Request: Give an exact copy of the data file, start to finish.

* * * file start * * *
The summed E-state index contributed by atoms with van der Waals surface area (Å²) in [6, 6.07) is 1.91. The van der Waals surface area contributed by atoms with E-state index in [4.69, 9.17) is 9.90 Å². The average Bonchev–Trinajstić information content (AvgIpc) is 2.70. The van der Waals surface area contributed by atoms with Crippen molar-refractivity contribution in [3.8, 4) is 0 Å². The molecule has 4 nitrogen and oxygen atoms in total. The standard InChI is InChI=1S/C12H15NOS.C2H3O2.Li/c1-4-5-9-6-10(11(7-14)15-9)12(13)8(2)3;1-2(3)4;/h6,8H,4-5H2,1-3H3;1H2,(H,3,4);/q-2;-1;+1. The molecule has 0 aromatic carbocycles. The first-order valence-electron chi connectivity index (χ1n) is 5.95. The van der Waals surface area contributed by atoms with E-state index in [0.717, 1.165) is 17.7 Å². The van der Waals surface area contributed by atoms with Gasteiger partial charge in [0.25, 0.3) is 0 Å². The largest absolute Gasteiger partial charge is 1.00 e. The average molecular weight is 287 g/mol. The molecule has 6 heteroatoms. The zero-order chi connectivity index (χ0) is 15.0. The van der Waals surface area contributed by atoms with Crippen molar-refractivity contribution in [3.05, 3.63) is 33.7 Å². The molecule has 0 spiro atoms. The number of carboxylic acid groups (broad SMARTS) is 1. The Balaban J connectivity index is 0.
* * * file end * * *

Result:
The summed E-state index contributed by atoms with van der Waals surface area (Å²) in [6, 6.07) is 1.91. The van der Waals surface area contributed by atoms with E-state index in [4.69, 9.17) is 9.90 Å². The average Bonchev–Trinajstić information content (AvgIpc) is 2.70. The van der Waals surface area contributed by atoms with Crippen molar-refractivity contribution in [3.8, 4) is 0 Å². The molecule has 4 nitrogen and oxygen atoms in total. The standard InChI is InChI=1S/C12H15NOS.C2H3O2.Li/c1-4-5-9-6-10(11(7-14)15-9)12(13)8(2)3;1-2(3)4;/h6,8H,4-5H2,1-3H3;1H2,(H,3,4);/q-2;-1;+1. The molecule has 0 aromatic carbocycles. The first-order valence-electron chi connectivity index (χ1n) is 5.95. The van der Waals surface area contributed by atoms with E-state index in [0.717, 1.165) is 17.7 Å². The van der Waals surface area contributed by atoms with Gasteiger partial charge in [0.25, 0.3) is 0 Å². The largest absolute Gasteiger partial charge is 1.00 e. The average molecular weight is 287 g/mol. The molecule has 6 heteroatoms. The zero-order chi connectivity index (χ0) is 15.0. The van der Waals surface area contributed by atoms with Crippen molar-refractivity contribution in [3.05, 3.63) is 33.7 Å². The molecule has 0 spiro atoms. The number of carboxylic acid groups (broad SMARTS) is 1. The Balaban J connectivity index is 0.